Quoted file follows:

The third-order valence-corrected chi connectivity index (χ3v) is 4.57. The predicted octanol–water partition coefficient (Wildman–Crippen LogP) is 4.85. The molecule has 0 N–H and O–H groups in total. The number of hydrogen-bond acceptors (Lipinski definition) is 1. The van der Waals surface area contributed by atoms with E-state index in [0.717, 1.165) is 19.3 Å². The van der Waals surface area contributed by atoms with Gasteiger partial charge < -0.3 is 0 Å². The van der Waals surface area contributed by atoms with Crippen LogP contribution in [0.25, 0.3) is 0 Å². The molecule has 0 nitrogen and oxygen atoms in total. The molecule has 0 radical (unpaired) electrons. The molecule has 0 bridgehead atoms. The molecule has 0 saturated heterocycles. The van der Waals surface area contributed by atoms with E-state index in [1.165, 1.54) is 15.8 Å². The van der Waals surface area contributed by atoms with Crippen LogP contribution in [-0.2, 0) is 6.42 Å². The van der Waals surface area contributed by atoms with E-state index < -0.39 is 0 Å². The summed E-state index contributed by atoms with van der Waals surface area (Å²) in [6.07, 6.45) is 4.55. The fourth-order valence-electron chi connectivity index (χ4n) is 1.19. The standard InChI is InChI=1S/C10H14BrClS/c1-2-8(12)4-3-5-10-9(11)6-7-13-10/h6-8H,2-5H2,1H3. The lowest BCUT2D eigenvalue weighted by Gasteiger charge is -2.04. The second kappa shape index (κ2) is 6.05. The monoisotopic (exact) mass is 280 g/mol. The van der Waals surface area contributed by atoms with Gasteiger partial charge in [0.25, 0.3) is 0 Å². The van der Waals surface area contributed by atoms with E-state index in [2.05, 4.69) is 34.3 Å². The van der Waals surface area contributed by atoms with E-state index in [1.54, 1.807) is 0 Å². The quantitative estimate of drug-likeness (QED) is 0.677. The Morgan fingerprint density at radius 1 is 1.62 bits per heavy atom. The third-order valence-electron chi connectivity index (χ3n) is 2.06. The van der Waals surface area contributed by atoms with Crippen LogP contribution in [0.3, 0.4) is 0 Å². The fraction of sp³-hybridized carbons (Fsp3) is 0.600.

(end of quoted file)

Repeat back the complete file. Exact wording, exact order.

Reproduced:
The third-order valence-corrected chi connectivity index (χ3v) is 4.57. The predicted octanol–water partition coefficient (Wildman–Crippen LogP) is 4.85. The molecule has 0 N–H and O–H groups in total. The number of hydrogen-bond acceptors (Lipinski definition) is 1. The van der Waals surface area contributed by atoms with E-state index in [0.717, 1.165) is 19.3 Å². The van der Waals surface area contributed by atoms with Gasteiger partial charge < -0.3 is 0 Å². The van der Waals surface area contributed by atoms with Crippen LogP contribution in [0.25, 0.3) is 0 Å². The molecule has 0 nitrogen and oxygen atoms in total. The molecule has 0 radical (unpaired) electrons. The molecule has 0 bridgehead atoms. The molecule has 0 saturated heterocycles. The van der Waals surface area contributed by atoms with E-state index in [1.165, 1.54) is 15.8 Å². The van der Waals surface area contributed by atoms with Crippen LogP contribution in [-0.2, 0) is 6.42 Å². The van der Waals surface area contributed by atoms with E-state index < -0.39 is 0 Å². The summed E-state index contributed by atoms with van der Waals surface area (Å²) in [6.07, 6.45) is 4.55. The fourth-order valence-electron chi connectivity index (χ4n) is 1.19. The standard InChI is InChI=1S/C10H14BrClS/c1-2-8(12)4-3-5-10-9(11)6-7-13-10/h6-8H,2-5H2,1H3. The lowest BCUT2D eigenvalue weighted by Gasteiger charge is -2.04. The second kappa shape index (κ2) is 6.05. The monoisotopic (exact) mass is 280 g/mol. The van der Waals surface area contributed by atoms with Gasteiger partial charge in [0.25, 0.3) is 0 Å². The van der Waals surface area contributed by atoms with E-state index in [2.05, 4.69) is 34.3 Å². The van der Waals surface area contributed by atoms with E-state index in [1.54, 1.807) is 0 Å². The quantitative estimate of drug-likeness (QED) is 0.677. The Morgan fingerprint density at radius 1 is 1.62 bits per heavy atom. The third-order valence-electron chi connectivity index (χ3n) is 2.06. The van der Waals surface area contributed by atoms with Crippen LogP contribution in [0.3, 0.4) is 0 Å². The fraction of sp³-hybridized carbons (Fsp3) is 0.600.